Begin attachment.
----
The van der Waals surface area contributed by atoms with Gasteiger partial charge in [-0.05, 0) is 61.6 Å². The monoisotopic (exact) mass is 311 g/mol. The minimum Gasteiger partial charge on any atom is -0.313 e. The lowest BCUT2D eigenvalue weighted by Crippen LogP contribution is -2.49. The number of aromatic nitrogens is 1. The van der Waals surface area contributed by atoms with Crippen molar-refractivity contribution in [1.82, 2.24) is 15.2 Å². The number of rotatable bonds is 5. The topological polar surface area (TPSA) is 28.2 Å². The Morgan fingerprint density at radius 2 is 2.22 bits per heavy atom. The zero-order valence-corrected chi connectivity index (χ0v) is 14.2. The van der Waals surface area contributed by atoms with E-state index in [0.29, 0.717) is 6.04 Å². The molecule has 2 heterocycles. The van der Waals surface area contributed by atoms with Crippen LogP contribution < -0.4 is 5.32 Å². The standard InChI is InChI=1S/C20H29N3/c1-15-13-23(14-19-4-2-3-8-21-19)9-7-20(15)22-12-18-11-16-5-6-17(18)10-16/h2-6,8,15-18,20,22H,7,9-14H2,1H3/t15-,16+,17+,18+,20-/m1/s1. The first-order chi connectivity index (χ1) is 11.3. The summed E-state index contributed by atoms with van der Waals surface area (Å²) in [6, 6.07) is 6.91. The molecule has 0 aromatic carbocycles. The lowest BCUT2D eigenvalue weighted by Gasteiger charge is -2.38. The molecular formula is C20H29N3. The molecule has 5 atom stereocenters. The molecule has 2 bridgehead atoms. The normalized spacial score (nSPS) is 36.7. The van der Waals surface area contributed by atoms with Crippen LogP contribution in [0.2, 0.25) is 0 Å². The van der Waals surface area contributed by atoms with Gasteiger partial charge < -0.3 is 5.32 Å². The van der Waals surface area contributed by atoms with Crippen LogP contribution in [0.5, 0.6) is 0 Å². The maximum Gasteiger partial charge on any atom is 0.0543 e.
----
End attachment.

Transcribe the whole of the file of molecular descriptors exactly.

The van der Waals surface area contributed by atoms with Gasteiger partial charge in [-0.05, 0) is 61.6 Å². The monoisotopic (exact) mass is 311 g/mol. The minimum Gasteiger partial charge on any atom is -0.313 e. The lowest BCUT2D eigenvalue weighted by Crippen LogP contribution is -2.49. The number of aromatic nitrogens is 1. The van der Waals surface area contributed by atoms with Crippen molar-refractivity contribution in [1.82, 2.24) is 15.2 Å². The number of rotatable bonds is 5. The topological polar surface area (TPSA) is 28.2 Å². The Morgan fingerprint density at radius 2 is 2.22 bits per heavy atom. The zero-order valence-corrected chi connectivity index (χ0v) is 14.2. The van der Waals surface area contributed by atoms with E-state index in [0.29, 0.717) is 6.04 Å². The molecule has 2 heterocycles. The van der Waals surface area contributed by atoms with Crippen LogP contribution < -0.4 is 5.32 Å². The standard InChI is InChI=1S/C20H29N3/c1-15-13-23(14-19-4-2-3-8-21-19)9-7-20(15)22-12-18-11-16-5-6-17(18)10-16/h2-6,8,15-18,20,22H,7,9-14H2,1H3/t15-,16+,17+,18+,20-/m1/s1. The first-order chi connectivity index (χ1) is 11.3. The summed E-state index contributed by atoms with van der Waals surface area (Å²) in [6, 6.07) is 6.91. The molecule has 0 aromatic carbocycles. The lowest BCUT2D eigenvalue weighted by Gasteiger charge is -2.38. The molecular formula is C20H29N3. The molecule has 5 atom stereocenters. The molecule has 2 bridgehead atoms. The normalized spacial score (nSPS) is 36.7. The van der Waals surface area contributed by atoms with Crippen LogP contribution in [0.2, 0.25) is 0 Å². The van der Waals surface area contributed by atoms with Gasteiger partial charge < -0.3 is 5.32 Å². The van der Waals surface area contributed by atoms with Crippen LogP contribution in [0.5, 0.6) is 0 Å². The maximum Gasteiger partial charge on any atom is 0.0543 e.